train, and the family came first to Salubria<b><sup><a
href="end_notes.htm#37">37. These all traveled up the
Crane Creek variant.

Albert's two older girls, Elizabeth and Elvira, stayed
in Salubria where Elizabeth found a school teacher's
position in need of her skills in 1868. She met Taylor
Cole, a young, earlier emigrant to the area, who was
also teaching in the school, and soon married him.
(Two teachers in one school offers a hint of how large
the school had become with the influx of those early
pioneers.) Albert tried Indian Valley for a short
time, but evidently it was not helpful to his health.
His family picked up their things and moved on to
Monterey, CA, the same year they came to Idaho, in

Isaac Spoor, on the same train as the McDowell family,
had stopped and settled in the Payette Valley. In the
spring of 1868, Spoor's friends, Albert McDowell and
family, once again emigrated from California back to
Idaho, and again traveled back up the old Tim Goodale
road, and settled in Indian Valley. In the winter of
1868, Albert died at Indian Valley. Albert's youngest
son, Albert Warren, was 4 years old when he lost his

"Fannie" Francis McDowell soon married Isaac Spoor,
and later they moved to Pioneer City, ID. She was
about 38 years old and Isaac was 62. Some years later,
about 1883, the son, Albert Warren, moved back to
Indian Valley. The records show that this McDowell son
also died there on May 26, 1927, after living in
Indian Valley more than 40 years<b><sup><a

Indian Valley became a large ranching region, and
though there was a Post Office there by 1873, it
remained only a small town. Other emigrants came to
the area over the next few years. "William McCullough,
three finger Smith (Sylvester), William Marsberry,
Woods brothers (Elisha, Elijah, Samuel and William),
and William Coriell came to that location. These
people all arrived from 1869 to 1880. There were many
others that came later<sup><a
href="end_notes.htm#39">39." Some emigrants moved on
north to later form Council, ID, in a ranching region.

Although it would be almost another decade before the
Council Valley would be settled, it did acquire at
least one non-native occupant in 1868: a 32 year old
bachelor named Henry Childs. He built a home and did
some farming about 2.5 miles up Hornet Creek from the
present site of Council<b><sup><a

The Creek was named after Childs had a nasty encounter
with hornets there. Before the whole area was known as
Council Valley, it was called "Hornet Valley!

George and Elizabeth Moser and children immigrated to
the Council Valley in 1876. They were the first white
family, and their homestead later became the beginning
of the location of the town of Council. Moser had
moved from Tennessee to Kentucky to Arkansas, and then
came on a wagon train to Idaho with 4 children. Two
more children were born at the new homestead. He had
left a wagon train in Boise, and his family came alone
to the Hornet Valley, up the Goodale North! By the
time of the 1880 Census, the Moser family had at least
two close neighbors, the Robert White family with 2
children and the Alexander Kesler family with 9

Mr. White was Scottish, and had come to America, met
his wife, Ellenor, in Alabama, settled in Arkansas,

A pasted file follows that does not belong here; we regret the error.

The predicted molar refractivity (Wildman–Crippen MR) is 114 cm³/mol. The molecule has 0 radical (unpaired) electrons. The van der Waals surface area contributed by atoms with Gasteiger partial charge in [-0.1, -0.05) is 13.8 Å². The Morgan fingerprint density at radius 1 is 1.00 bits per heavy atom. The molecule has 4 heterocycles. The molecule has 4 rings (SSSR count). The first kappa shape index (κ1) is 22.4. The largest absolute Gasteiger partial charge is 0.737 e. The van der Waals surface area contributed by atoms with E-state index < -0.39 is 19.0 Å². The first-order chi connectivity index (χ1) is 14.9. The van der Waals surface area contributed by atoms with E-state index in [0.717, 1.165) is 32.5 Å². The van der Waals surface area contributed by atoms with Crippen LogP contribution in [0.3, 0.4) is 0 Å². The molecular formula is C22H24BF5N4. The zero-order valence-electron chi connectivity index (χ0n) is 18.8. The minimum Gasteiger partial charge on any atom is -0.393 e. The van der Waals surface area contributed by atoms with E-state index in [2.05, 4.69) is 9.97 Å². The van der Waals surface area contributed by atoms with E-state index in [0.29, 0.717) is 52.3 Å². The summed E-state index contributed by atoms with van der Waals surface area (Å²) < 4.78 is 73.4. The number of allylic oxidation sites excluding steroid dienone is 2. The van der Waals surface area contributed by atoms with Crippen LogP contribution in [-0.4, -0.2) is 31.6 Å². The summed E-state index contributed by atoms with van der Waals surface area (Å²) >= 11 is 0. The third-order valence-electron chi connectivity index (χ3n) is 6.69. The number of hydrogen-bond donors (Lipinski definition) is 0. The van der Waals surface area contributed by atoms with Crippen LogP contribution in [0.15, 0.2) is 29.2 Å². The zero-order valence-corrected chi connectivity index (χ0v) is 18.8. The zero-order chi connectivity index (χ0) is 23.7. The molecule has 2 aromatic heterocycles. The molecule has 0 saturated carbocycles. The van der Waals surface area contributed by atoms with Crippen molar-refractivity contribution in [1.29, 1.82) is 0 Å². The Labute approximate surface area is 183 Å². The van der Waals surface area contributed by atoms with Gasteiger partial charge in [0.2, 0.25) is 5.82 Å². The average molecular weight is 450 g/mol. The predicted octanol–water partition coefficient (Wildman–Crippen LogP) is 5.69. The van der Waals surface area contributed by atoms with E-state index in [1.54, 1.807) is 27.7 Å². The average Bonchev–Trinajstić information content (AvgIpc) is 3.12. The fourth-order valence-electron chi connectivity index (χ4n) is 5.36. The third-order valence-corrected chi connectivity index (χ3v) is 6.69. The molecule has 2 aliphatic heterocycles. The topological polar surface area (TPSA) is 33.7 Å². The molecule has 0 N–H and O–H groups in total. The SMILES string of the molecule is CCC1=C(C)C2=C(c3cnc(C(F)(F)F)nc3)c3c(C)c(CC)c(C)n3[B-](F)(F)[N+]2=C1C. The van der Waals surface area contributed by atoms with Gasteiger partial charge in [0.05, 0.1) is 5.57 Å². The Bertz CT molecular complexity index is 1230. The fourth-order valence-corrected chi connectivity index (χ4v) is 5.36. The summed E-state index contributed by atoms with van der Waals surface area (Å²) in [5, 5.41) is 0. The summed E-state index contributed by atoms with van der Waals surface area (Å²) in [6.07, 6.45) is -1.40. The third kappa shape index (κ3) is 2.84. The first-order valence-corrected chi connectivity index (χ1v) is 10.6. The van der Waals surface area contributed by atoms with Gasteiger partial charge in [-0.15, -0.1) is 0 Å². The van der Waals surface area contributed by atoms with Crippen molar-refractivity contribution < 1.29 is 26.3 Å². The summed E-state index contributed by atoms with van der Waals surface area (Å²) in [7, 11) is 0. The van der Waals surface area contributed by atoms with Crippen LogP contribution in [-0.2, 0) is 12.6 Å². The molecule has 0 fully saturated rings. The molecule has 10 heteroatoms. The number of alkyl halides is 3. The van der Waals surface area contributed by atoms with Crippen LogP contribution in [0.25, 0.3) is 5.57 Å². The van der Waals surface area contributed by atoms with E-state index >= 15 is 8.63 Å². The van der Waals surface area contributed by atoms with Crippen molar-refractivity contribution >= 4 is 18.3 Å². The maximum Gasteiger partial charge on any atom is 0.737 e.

and then followed the Moser family to Idaho on a
second wagon train from Arkansas in 1876. Alex and
Martha Kesler were both from Kansas, but had also
moved to Arkansas. They arrived about the same time as
the White family and may have come on that same wagon
train later in the summer, up the Goodale North
variant-also following the Moser family. They were all
close neighbors on the 1880 Census<b><sup><a

William and Helen Kinning Shaw immigrated to the
Salubria valley from Iowa in the early 1870s. John
Roberts and his wife Ruth Saphronia came in 1875, and
these and other emigrants are found on the various
records of the area, new arrivals all up and down the
Weiser River. This was an emigrant valley, though
settled a bit later than other areas of Idaho, and
many followed the Goodale North. If more of these
emigrants wrote journals, we have yet to discover

These and many other emigrants came to the Boise Basin
and to the Weiser River areas over the years, some
directly in wagon trains from distant areas, and some
indirectly by way of not-so-distant areas, Oregon and
California. During the years from 1862 on to the 1880s
and 1890s, westward emigration slowed, but travelers
still used parts or nearly all the Goodale North
route. The few direct records and primary accounts of
emigrant travel to these areas, which have been
preserved and discovered to this date, do not complete
the whole picture. However, the scattered partial
accounts and later recollections, with the historical
facts that have been recorded in histories of the Gem
State do well supplement the primary diaries and
journals. What more would be needed to prove that the
Crane Creek variant became a more heavily used
emigrant road by 1867, and later?

The limitation of the routes available to the moderate
numbers of Idaho bound emigrants, miners and all
others going to these two important main destinations
in central Idaho, helps to fill in the blanks. We have
not only a reasonable estimate of the numbers of those
who followed the Jeffrey-Goodale Cutoff, but also an
idea about the somewhat reduced numbers who did not go
on to Oregon, taking instead the Goodale (North)
Cutoff variant to the central part of the Idaho.
Emigrants seemed to have used that Emmett to Salubria
wagon route, with greatly increasing usage about 5
years after Goodale followed his original route,
partly because it was more direct and partly because
the road from Weiser to Middle Valley was a poor and
rough route.